• Ease of staffing — Because these systems are easy to deploy and easy to manage, organizations don’t need a large IT staff to handle them. This has made them popular with some smaller companies or organizations that are looking for IT infrastructure for remote office or branch office (ROBO) settings.

Hyperconvergence Cons

Despite all these benefits, consultants warn that hyperconvergence isn’t right for every situation. Customers should be aware that the technology also has some potential drawbacks.

  • Performance — Hyperconverged systems don’t always have the most up-to-date components, and therefore, they don’t always provide the same level of performance as traditional servers. Analyst and columnist Rob Enderle explained, “This is because part of creating a hyper-converged solution is massive interoperability testing, which can take months to complete after a new processor and chipset are announced.” The tradeoff for an easy-to-deploy system is a slower system, which may make hyperconvergence less than ideal for some applications.
  • High costs — As mentioned above, customers say that hyperconverged systems don’t always save them money. Although they are based on commodity hardware, many vendors charge a premium to support these systems. That’s understandable, in part, because the integrated nature of these systems makes it more difficult to troubleshoot whether issues are arising from the compute components, the storage components or the software. Buyers should do a very thorough cost analysis and speak with other customers before deciding on a particular system or a particular vendor.
  • Inflexible scaling — The scalability that makes hyperconverged infrastructure ideal for some workloads also makes it less than great for others. If, for example, you have a very data-intensive application, you may need more storage capacity than compute capacity. With hyperconverged systems, you generally don’t have the option of adding more storage without adding more compute. That can drive up costs and leave customers with resources that they are not utilizing fully.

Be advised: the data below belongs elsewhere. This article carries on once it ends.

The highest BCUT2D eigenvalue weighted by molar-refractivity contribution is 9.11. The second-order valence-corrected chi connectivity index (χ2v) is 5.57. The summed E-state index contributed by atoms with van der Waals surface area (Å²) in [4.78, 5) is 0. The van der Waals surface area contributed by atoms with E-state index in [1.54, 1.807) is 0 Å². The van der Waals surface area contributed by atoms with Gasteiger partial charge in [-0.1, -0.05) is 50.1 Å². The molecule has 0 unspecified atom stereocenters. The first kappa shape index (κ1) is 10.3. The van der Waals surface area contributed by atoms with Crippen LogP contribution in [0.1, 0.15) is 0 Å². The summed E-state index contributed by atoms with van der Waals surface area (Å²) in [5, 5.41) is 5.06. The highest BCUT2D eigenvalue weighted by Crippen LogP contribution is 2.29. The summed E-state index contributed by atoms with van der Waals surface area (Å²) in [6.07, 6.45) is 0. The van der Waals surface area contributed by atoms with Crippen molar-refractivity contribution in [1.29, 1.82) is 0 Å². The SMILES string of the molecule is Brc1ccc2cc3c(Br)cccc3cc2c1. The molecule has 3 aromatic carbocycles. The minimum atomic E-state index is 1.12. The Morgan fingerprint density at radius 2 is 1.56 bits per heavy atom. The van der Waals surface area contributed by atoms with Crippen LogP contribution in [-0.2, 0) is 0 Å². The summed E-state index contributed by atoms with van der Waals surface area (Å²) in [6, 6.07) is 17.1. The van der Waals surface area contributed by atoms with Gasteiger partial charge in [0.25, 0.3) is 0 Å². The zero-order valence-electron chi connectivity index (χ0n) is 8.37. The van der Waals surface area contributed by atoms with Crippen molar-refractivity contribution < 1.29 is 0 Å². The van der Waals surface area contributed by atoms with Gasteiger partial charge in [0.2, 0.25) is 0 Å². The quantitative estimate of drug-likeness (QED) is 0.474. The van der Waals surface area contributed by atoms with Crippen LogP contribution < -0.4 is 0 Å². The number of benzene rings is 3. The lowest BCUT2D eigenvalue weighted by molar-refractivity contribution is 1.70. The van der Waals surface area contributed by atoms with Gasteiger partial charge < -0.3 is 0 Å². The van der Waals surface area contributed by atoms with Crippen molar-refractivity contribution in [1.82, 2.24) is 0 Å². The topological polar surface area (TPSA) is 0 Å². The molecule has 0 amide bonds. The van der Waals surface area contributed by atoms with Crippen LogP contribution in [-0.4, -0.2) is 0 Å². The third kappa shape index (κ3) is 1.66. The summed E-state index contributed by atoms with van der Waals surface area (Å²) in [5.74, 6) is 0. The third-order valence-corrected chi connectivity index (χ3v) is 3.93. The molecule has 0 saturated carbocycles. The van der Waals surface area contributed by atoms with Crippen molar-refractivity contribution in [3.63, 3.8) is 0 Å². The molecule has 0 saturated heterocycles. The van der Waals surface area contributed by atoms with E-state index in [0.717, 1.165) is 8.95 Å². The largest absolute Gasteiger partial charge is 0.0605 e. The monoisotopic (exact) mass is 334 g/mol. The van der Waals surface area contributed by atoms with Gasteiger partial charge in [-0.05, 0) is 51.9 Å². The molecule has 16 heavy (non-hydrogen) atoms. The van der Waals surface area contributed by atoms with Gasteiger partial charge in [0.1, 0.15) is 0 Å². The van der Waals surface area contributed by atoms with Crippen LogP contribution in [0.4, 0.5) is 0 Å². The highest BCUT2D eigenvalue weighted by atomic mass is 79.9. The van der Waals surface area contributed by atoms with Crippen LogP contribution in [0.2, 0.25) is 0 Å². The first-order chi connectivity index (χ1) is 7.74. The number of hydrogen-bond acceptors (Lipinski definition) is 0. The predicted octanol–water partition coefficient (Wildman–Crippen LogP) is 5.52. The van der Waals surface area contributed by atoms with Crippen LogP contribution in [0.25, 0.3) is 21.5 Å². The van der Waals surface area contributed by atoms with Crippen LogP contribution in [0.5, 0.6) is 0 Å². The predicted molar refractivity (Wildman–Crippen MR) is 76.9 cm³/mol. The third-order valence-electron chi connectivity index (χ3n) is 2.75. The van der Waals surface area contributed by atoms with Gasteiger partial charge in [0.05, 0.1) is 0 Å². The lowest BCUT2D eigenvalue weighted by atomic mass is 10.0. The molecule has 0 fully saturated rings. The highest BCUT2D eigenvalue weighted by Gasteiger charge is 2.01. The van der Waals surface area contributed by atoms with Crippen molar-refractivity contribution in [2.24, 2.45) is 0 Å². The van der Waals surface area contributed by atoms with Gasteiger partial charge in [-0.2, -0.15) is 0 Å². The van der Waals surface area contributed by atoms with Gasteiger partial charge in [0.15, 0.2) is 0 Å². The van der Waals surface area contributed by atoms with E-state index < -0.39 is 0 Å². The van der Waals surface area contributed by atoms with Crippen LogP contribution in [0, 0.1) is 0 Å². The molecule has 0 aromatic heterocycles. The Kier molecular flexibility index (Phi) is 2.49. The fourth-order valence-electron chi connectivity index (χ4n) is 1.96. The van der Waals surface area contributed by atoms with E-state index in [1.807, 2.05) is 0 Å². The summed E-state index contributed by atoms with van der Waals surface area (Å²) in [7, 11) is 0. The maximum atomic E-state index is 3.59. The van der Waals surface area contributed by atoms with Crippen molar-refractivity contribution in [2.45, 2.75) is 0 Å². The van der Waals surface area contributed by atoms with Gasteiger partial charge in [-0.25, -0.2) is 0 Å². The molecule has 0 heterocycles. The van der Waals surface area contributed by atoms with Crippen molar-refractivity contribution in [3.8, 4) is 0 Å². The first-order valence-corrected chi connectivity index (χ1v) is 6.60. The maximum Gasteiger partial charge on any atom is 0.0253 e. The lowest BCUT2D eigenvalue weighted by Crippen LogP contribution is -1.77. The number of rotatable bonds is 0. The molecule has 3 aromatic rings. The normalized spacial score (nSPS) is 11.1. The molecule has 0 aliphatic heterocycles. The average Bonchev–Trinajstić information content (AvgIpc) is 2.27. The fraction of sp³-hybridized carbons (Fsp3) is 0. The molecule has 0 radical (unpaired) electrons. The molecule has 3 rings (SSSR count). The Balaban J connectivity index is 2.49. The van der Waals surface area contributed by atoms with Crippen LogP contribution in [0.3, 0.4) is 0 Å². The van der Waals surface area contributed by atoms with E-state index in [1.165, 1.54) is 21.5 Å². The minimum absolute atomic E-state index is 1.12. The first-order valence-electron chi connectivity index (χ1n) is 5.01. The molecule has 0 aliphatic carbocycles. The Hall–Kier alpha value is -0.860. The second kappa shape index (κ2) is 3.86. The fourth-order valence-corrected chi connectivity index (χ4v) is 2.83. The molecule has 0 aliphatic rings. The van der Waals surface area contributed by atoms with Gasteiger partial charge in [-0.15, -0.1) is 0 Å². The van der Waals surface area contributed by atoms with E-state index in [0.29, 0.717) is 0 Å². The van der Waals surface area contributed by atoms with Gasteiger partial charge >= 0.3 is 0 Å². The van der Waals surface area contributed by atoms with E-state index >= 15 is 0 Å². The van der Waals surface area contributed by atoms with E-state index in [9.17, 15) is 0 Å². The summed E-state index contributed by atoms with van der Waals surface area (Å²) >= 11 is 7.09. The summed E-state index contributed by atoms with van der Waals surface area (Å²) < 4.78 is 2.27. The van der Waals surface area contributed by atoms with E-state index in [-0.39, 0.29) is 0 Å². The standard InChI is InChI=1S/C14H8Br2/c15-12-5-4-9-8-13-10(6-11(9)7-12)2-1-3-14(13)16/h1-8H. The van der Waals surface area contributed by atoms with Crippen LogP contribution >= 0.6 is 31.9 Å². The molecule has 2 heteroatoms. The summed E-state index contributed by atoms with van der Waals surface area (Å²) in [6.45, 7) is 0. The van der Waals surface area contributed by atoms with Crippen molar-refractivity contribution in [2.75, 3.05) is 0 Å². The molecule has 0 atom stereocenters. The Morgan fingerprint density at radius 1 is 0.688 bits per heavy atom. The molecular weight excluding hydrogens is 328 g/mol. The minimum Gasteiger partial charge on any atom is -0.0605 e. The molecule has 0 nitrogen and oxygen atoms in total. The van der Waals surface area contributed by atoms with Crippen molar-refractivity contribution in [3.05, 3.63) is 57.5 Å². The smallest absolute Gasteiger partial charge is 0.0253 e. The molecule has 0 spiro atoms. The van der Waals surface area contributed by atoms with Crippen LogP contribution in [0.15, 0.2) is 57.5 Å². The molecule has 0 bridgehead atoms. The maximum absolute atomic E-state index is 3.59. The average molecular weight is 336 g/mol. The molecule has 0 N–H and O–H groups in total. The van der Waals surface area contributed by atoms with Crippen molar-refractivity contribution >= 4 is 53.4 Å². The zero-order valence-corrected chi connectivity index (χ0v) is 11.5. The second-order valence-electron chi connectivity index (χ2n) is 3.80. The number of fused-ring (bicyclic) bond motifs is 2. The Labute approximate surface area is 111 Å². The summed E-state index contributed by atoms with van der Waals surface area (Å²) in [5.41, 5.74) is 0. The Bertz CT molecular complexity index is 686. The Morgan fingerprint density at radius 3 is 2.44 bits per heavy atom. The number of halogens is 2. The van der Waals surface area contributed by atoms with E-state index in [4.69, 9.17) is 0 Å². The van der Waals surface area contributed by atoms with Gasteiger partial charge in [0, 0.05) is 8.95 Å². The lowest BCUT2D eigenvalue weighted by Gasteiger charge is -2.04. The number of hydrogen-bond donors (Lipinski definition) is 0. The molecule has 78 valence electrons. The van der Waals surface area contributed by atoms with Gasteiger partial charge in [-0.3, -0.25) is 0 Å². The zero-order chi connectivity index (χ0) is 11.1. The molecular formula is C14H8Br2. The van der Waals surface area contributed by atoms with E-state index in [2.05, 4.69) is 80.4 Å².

• Vendor lock-in — It seems like hyperconverged systems would make vendor lock-in less of a problem — after all, they are based on commodity hardware. In reality, however, once you get started deploying hyperconverged infrastructure from one vendor, it is very difficult to switch to a different vendor without ripping out and replacing your existing hardware. The software that runs and manages these systems is tightly integrated with the hardware, making it hard to mix and match systems from different vendors.

Best Use Cases for Hyperconvergence

Given these pros and cons for hyperconvergence, the technology makes more sense for some use cases than for others. Hyperconverged infrastructure will likely be a good choice for you if you have one of the following needs:

Virtual desktops— Scale-out workloads like virtual desktop infrastructure (VDI) are ideal for hyperconverged infrastructure. Hyperconverged systems easily scale out as additional users are added, and the software-defined environment is ideal for this sort of virtualization. Analysts say that hyperconverged infrastructure that includes SSDs with built-in deduplication are often particularly beneficial for VDI.

Remote office/branch office (ROBO) — As edge computing becomes more popular, many organizations are deploying hyperconverged systems in ROBO environments. Remote locations often don’t have on-site IT staff, so easy-to-deploy and easy-to-manage systems are highly desirable in these settings.

Hybrid cloud Many large organizations use public cloud computing services for many of their workloads, but because of concerns about compliance, security or other issues, they also need to host some workloads in private clouds in their data centers. Here again, hyperconvergence’s agility, scalability and support for virtualization make it a very good fit.

Ultimately, whether or not hyperconvergence is right for your situation is going to depend on a large number of different factors. However, most experts seem to agree that the technology is worth investigating.